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Director Double-Takes: The Most Successful Genre Leaps

Actors call it typecasting when an individual becomes so strongly associated with a certain character type it seems to be the only role they are capable of (see Jason Statham). There is no official term to describe typecasting for directors, but you know it happens. Take Martin Scorsese, legendary for his work in the crime genre (Goodfellas, Casino, The Departed) with a dash of thriller (Cape Fear, Shutter Island) thrown in for good measure. Like any longtime director, he's dabbled in other areas (Dangerous Liaisons, The Aviator) but overall has a signature for stories involving some degree of physical and/or mental violence.
So everyone was a little more than surprised when he announced last year he would direct a "family film" called Hugo,  which is now in theaters. With the first trailer's lukewarm reception, the eye-rolling that came with the touting of 3D filming and the unlikelihood that Sacha Baron Cohen would not die a horrible death in the film, most scratched their heads at what Scorsese was up to wandering into "family" territory. If the early reviews are any indication, he's done incredibly well, compounding how directors can evolve and expand on their vision and capabilities over time. It is in that spirit that we ponder other directors who wandered outside of their "comfort zones" to positive results.

Peter Jackson, The Lord of the Rings
Ask most modern audiences about Peter Jackson and their minds immediately go to  "Lord of the Rings" films. What many don't know was that prior to his massive success on the fantasy films, Jackson had been building a name for himself in another genre: comedy horror. One of his earlier films was the low budget Dead Alive, considered one of the goriest titles of it's kind. He continued his work in the genre with The Frighteners, not a cheap film at that time but nowhere near as massive or complicated as what waited for him when he set out to make the "Rings" films. Despite his determination, he was a horror/thriller director who lacked the household name to match the series that (almost) everyone grew up reading.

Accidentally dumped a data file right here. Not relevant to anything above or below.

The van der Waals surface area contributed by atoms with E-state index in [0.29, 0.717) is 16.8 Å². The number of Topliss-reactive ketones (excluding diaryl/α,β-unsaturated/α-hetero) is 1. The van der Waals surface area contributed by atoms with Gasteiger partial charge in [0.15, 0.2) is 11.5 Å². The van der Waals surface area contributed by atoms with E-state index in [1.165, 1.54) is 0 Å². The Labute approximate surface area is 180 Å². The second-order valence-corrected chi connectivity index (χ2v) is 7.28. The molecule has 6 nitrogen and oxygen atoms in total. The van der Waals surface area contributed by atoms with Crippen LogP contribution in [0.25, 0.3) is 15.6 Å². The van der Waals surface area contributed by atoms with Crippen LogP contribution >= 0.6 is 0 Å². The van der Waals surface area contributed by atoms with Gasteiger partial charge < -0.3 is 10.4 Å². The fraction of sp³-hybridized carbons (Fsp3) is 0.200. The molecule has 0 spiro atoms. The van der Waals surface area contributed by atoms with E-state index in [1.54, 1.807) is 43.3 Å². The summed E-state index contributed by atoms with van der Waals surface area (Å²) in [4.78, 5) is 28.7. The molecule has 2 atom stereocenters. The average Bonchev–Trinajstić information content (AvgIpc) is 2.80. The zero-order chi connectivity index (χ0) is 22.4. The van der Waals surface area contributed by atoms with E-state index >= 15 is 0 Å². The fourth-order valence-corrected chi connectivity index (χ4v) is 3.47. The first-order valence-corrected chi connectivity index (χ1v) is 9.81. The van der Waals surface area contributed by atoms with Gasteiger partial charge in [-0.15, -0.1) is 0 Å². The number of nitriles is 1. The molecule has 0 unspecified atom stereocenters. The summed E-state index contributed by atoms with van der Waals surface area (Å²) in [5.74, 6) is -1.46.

Nobody can doubt his dedication to stepping into the big leagues, having begun working on developing the films (and an adaptation of The Hobbit) back in the mid-'90s while wading through countless negotiations, deals, rewrites, taking the series from two films to one to a trilogy and filming that lasted over 400 days while spending $280 million. It was definitely not what we'd seen from Jackson before but what an end result it brought, ushering in one of the highest-grossing series of all time and the first fantasy film to be awarded "Best Picture" in the Academy Awards history. All from a comedy/horror man. 

Danny Boyle, 28 Days Later